|Complex Wavelets and the Hilbert Transform|
Investigators: Kunal Narayan Chaudhury
Summary: The main goals of this project are: (1) investigation of novel methods of constructing exact Hilbert transform (HT) pairs of wavelet bases using the formalism of B-splines; (2) characterization of the dual-tree complex wavelet transform using the formalism of fractional Hilbert transforms.
Fourier analysis provides an efficient way of encoding the relative location of information in signals through the phase function, which has a very straightforward interpretation. As far as signals with isolated singularities (e.g., piecewise-smooth signals) are concerned, wavelet representations employing dilated-translated copies of a fast-decaying oscillating waveform for signal analysis have proven to be more efficient. Complex wavelets, derived from the combination of non-redundant wavelet bases, provide an attractive means of restoring the phase information, where the the phase relation between the components (of the complex wavelet) is used to encode the relative signal "displacements" (besides offering robustness to interference). The dual-tree complex-wavelet transform is a particular instance where the components bear a specific HT correspondence.
Kingsbury introduced the dual-tree complex-wavelet transform and demonstrated its use in a number of applications. There is now good evidence that these complex wavelets exhibit better shift invariance than the traditional wavelet bases and that they tend to perform better in a variety of tasks such as denoising, texture analysis, and deconvolution. Selesnick made the crucial observation that the dual-tree wavelets form an approximate Hilbert transform (HT) pair. He also derived a phase relation between the scaling filters that ensures exact HT pair correspondence while noticing that this correspondence cannot be achieved exactly using finite-impulse filterbanks. The advantage of viewing these wavelets as a HT pair is that we can make a direct connection with the analytical signal formalism which is a powerful tool for AM-FM analysis.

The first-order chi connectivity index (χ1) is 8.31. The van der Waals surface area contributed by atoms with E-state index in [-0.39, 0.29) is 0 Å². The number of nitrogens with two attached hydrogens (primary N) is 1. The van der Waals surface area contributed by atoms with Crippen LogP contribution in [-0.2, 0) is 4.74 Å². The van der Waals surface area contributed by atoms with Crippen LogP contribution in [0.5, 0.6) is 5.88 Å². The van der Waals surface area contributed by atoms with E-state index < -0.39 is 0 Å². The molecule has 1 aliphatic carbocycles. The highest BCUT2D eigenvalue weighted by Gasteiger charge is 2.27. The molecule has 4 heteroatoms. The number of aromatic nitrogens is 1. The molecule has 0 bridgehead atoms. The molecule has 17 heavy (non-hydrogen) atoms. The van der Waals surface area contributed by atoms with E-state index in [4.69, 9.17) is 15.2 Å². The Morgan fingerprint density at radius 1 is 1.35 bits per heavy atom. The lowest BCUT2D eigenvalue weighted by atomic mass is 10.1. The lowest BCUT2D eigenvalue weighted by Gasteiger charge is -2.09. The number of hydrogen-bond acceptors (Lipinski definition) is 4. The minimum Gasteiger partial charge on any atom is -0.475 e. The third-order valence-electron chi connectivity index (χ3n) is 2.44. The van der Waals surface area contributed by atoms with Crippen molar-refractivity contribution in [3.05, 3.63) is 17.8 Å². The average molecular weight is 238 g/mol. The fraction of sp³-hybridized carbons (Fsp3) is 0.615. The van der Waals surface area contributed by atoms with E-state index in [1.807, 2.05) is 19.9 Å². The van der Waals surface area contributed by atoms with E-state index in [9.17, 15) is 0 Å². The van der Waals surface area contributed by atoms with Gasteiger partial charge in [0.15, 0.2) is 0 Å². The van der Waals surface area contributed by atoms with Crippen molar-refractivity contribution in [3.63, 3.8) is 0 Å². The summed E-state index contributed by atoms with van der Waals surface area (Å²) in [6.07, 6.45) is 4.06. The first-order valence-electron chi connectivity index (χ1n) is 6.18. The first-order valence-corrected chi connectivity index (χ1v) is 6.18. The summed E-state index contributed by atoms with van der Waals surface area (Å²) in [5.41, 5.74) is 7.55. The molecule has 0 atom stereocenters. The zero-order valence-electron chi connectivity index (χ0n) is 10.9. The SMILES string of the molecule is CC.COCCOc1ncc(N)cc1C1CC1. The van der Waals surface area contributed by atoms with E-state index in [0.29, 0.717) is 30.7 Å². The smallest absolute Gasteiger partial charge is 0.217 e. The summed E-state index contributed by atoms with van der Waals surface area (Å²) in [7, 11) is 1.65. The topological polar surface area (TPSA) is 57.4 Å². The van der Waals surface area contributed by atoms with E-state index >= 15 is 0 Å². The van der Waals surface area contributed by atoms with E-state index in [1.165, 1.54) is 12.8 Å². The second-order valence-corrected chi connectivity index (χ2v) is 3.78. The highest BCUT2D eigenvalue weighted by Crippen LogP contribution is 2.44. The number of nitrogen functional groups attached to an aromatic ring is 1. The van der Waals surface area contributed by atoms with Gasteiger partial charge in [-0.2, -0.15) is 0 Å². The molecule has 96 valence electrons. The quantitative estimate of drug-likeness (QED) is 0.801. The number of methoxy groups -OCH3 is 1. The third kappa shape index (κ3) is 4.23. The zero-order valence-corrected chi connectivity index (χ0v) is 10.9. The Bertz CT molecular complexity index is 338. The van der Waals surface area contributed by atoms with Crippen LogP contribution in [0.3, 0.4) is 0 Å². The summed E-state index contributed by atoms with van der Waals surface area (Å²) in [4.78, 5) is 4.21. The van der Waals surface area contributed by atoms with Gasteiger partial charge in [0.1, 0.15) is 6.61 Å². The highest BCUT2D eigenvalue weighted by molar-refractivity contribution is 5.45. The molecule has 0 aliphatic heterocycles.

We proposed a novel method for constructing exact HT pairs of wavelet bases using B-splines, and formulated necessary and sufficient conditions for generating such wavelet pairs. In particular, we constructed HT pairs of biorthogonal wavelet bases using well-localized scaling functions having identical Riesz bounds. Moreover, we identified a family of analytic spline wavelets that resemble the "optimally-localized" Gabor function.
The analytic wavelets were then used to construct a family of two-dimensional complex wavelets based on a tensor-product approach; similar to Kingsbury's design, these wavelets can also be expressed as a linear combination of separable biorthogonal wavelet bases and exhibit better directionality than the ones obtained via the standard separable construction. In particular, the family of 2-D complex wavelets constructed using B-spline wavelet bases converge to 2-D Gabor-like functions (similar to the ones proposed by Daugman). We also showed how the the corresponding transforms can be implemented efficiently using perfect-reconstruction filterbank algorithms.
Collaborations: Prof. Michael Unser
Funding: Swiss National Science Foundation
K.N. Chaudhury, M. Unser, "The Fractional Hilbert Transform and Dual-Tree Gabor-Like Wavelet Analysis," Proceedings of the Thirty-Fourth IEEE International Conference on Acoustics, Speech, and Signal Processing (ICASSP'09), Taipei, Taiwan (Republic of China), April 19-24, 2009, pp. 3205-3208.
K.N. Chaudhury, M. Unser, "Construction of Hilbert Transform Pairs of Wavelet Bases and Optimal Time-Frequency Localization," Proceedings of the Thirty-Third IEEE International Conference on Acoustics, Speech, and Signal Processing (ICASSP'08), Las Vegas NV, USA, March 30-April 4, 2008, pp. 3277-3280.